What is QS 9000?
QS 9000 was introduced in 1994. QS 9000 was an international quality management system (QMS) standard for the automotive industry originally developed by the ‘Big Three’ of the American auto industry, namely, Daimler Chrysler Corporation, Ford Motor Company, General Motors Corporation and major truck manufacturers, and is now managed by AIAG: Automotive Industry Action Group.
Like IATF 16949, QS-9000 applied to companies who supplied automotive production materials, production and service parts, heat treatment, painting, plating, and other finishing services. All suppliers of the automotive industry were not required to be certified to QS-9000 standards.
History of QS 9000
Before QS 9000, the other standards that were in practice were,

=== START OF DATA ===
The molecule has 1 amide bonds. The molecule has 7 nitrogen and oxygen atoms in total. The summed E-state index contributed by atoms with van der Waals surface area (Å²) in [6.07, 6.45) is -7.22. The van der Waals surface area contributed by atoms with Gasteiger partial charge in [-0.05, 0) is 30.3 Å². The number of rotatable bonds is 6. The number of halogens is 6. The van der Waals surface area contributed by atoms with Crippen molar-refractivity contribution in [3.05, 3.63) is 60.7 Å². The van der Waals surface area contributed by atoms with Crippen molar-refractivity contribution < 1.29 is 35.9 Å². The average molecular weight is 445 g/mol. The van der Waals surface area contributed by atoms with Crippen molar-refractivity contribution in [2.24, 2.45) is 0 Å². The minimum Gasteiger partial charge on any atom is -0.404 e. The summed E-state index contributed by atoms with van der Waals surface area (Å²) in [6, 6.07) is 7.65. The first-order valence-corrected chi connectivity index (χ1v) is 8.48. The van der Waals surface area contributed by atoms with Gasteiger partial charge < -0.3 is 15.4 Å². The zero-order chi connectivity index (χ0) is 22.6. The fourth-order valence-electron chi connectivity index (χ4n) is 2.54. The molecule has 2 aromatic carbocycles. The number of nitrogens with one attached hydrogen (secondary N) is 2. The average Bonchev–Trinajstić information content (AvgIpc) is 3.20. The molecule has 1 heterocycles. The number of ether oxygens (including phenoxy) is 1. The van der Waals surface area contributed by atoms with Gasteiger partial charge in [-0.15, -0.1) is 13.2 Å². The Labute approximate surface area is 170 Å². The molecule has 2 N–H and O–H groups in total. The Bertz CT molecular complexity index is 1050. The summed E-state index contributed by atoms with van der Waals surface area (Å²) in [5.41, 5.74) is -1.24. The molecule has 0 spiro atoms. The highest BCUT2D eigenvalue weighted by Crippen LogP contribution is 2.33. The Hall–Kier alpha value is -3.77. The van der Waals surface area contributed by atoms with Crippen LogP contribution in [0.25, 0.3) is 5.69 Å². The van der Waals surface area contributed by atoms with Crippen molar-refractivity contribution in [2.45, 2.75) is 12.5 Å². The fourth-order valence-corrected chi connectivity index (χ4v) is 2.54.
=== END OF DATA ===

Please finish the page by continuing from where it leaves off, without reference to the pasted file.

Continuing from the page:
- FORD Q-101
- Chrysler’s Supplier Quality Assurance Manual
- GM’s NAO targets for excellence
- Truck Manufacturer’s quality system manuals
These standards have long been focusing on eliminating waste and varying demands, and were third party certified by either Underwriter’s Laboratory (UL) or the American Bureau of Shipping (ABS).
- Initial release:1994
- First revision:1998
- TS16949:1999 based on ISO 9001:1994, and is intended to be an alternative to QS-9000:1998 and other national automotive OEM supplier requirements
- TS16949:2002 was approved and issued in March 2002, as an automotive sector-specific QMS set of requirements which uses ISO 9001:2000 (verbatim) as its base.
- December 16, 2006 – QS 9000 is officially obsolete
- TS 16949:2009 provided minor revisions based upon ISO 9001:2008
- IATF 16949:2016 is the current version based upon ISO 9001:2015.